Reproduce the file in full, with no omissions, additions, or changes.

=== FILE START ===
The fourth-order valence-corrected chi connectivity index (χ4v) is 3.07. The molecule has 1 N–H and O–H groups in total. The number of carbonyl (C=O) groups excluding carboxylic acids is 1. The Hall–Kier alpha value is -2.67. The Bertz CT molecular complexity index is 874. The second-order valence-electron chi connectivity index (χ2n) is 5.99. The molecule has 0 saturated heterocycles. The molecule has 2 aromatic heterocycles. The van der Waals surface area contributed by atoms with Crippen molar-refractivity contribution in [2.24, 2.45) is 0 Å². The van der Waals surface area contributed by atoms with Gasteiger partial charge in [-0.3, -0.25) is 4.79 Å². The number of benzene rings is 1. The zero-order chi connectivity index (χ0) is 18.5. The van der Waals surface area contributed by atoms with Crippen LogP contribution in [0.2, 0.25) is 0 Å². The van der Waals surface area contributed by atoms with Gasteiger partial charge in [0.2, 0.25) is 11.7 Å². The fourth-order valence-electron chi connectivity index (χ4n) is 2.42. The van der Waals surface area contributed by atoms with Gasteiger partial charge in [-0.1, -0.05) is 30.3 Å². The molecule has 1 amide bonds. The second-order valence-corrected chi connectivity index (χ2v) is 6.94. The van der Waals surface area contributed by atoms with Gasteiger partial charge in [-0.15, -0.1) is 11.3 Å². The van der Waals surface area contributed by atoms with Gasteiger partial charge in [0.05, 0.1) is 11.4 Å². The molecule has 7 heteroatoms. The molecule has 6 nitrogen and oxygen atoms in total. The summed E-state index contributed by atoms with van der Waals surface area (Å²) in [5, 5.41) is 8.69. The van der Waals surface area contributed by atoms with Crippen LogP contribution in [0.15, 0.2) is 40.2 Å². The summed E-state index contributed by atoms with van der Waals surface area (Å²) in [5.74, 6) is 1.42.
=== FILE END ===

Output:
The fourth-order valence-corrected chi connectivity index (χ4v) is 3.07. The molecule has 1 N–H and O–H groups in total. The number of carbonyl (C=O) groups excluding carboxylic acids is 1. The Hall–Kier alpha value is -2.67. The Bertz CT molecular complexity index is 874. The second-order valence-electron chi connectivity index (χ2n) is 5.99. The molecule has 0 saturated heterocycles. The molecule has 2 aromatic heterocycles. The van der Waals surface area contributed by atoms with Crippen molar-refractivity contribution in [2.24, 2.45) is 0 Å². The van der Waals surface area contributed by atoms with Gasteiger partial charge in [-0.3, -0.25) is 4.79 Å². The number of benzene rings is 1. The zero-order chi connectivity index (χ0) is 18.5. The van der Waals surface area contributed by atoms with Crippen LogP contribution in [0.2, 0.25) is 0 Å². The van der Waals surface area contributed by atoms with Gasteiger partial charge in [0.2, 0.25) is 11.7 Å². The fourth-order valence-electron chi connectivity index (χ4n) is 2.42. The van der Waals surface area contributed by atoms with Gasteiger partial charge in [-0.1, -0.05) is 30.3 Å². The molecule has 1 amide bonds. The second-order valence-corrected chi connectivity index (χ2v) is 6.94. The van der Waals surface area contributed by atoms with Gasteiger partial charge in [-0.15, -0.1) is 11.3 Å². The van der Waals surface area contributed by atoms with Gasteiger partial charge in [0.05, 0.1) is 11.4 Å². The molecule has 7 heteroatoms. The molecule has 6 nitrogen and oxygen atoms in total. The summed E-state index contributed by atoms with van der Waals surface area (Å²) in [5, 5.41) is 8.69. The van der Waals surface area contributed by atoms with Crippen LogP contribution in [0.15, 0.2) is 40.2 Å². The summed E-state index contributed by atoms with van der Waals surface area (Å²) in [5.74, 6) is 1.42.